Here's something to ponder and a little bit of trivia in a way. Can you think of a pitcher who can be used as a starter or reliever? He throws in the high 80's and low 90's mostly with a three pitch mixture. He fits well as a back of the rotation guy due to his command questions. He was also drafted in the middle rounds of the draft, kind of like DeLoach, but maybe a little later draftee? If you thought of Hector Santiago, we did too, and you've passed our test and can be our friend.


Coming from UNC-Wilmington, DeLoach took off for Rookie Ball once drafted, and hit some struggles. Though he had seven scoreless outings out of his 12 appearances and never allowed more than two runs to come across, he had a small sample size, and was tagged with a 6.75 ERA and 2.417 WHIP. This came primarily due to his high walk rate, as he walked 16 in 12 innings of work, 11 in his final 7.1 innings.

DeLoach started in 13 games in his sophomore year of professional baseball. In those 13 starts, DeLoach posted a 5-5 record, 3.34 ERA, 1.029 WHIP, and a .201 against average, cutting his walk rate to just 2.8 per nine. In starts four through 10, DeLoach allowed, DeLoach allowed nine runs in 41.1 innings pitched (1.96 ERA), 26 hits and 12 walks (0.919 WHIP) and held bats to a .176/.248/.265 slash. DeLoach held left-handed bats to a .190/.277/.276 slash over 58 at bats against.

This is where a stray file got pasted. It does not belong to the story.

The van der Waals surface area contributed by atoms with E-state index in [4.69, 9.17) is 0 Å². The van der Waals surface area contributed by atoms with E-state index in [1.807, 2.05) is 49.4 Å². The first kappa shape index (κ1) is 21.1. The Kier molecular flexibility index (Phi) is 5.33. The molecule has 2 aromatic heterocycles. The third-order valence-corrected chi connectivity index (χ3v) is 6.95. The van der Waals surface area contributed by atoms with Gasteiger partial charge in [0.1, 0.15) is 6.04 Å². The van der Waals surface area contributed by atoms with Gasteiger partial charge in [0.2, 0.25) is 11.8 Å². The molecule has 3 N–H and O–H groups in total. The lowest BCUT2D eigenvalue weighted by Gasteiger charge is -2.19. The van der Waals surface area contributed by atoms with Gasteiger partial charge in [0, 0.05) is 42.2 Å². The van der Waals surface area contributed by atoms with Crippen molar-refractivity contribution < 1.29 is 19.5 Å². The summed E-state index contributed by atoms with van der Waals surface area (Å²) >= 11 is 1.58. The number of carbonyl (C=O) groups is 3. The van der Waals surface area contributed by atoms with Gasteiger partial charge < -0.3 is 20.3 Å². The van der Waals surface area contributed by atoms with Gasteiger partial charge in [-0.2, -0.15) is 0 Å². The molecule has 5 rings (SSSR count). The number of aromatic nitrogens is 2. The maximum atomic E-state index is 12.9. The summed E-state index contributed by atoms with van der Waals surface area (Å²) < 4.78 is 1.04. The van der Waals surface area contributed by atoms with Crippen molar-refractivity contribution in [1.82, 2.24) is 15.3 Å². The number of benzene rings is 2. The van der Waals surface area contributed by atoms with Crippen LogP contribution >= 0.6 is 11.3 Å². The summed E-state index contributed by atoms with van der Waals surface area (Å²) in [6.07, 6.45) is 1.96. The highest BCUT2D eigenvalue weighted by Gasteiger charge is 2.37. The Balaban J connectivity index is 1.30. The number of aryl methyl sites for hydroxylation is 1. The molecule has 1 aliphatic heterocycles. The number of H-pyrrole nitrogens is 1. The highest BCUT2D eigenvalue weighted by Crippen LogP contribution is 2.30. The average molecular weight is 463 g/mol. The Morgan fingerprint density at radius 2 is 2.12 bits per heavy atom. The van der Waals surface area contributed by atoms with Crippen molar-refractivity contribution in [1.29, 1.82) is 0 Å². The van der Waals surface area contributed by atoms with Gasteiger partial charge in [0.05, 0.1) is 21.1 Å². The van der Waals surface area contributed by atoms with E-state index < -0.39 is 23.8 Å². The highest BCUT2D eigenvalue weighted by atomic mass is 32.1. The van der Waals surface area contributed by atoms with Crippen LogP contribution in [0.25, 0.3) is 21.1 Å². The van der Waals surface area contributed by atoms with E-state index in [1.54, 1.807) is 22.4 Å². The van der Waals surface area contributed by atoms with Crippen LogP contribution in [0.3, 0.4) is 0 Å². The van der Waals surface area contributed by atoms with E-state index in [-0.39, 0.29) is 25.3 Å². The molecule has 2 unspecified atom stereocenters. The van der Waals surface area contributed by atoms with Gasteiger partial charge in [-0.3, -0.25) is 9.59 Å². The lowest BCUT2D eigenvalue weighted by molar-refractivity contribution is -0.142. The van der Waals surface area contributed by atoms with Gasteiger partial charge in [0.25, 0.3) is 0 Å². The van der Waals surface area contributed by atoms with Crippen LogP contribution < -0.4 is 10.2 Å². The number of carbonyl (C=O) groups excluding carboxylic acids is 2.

DeLoach shined in stint in High-A, leading the California League in nearly every statistic. He held a 10-4 record, 3.21 ERA, 1.214 WHIP and .213 agaisnt average in 21 appearances (19 starts). DeLoach had a trio of outings that brought his numbers up (16 earned runs in 13.2 innings). Without that, DeLoach would have held 2.38 ERA. DeLoach had four starts go seven innings, two of those going scoreless.

DeLoach finished this past season in Double-A, where he had six starts and held a 2.29 ERA and 0.962 WHIP. DeLoach had a pair of seven inning starts, where he allowed two runs in one, and none in the other. He allowed three runs in just one of his starts, but never allowed more than 10 base runners in any of his Double-A starts, and struck out 39 in 35.1 innings of work.

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DeLoach finished the 2014 season in Double-A, and should begin 2015 in Little Rock. DeLoach is in that odd transition period where he made a big leap mid-season, and may do it once again next year, taking a stride forward into Triple-A with proper adjustments and the right work load.

DeLoach has become a starter, and it seems that's where he does best and will stay in the Angels organization. DeLoach could see Major League time next year if he's turned into a reliever, due to him being a lefty and his current load of pitching. However, if a starter, DeLoach may not see Major League time until the 2017 season. DeLoach should fill in as a guy similar to Hector Santiago, but it's never fair to make comparisons to another player.

For more updates on the Los Angeles Angels, their prospects, and our Top 100 Prospects Countdown, follow us on Twitter, @AngelsOnScout.

Taylor Blake Ward is a Senior Publisher for, and can be found on Twitter, @TaylorBlakeWard.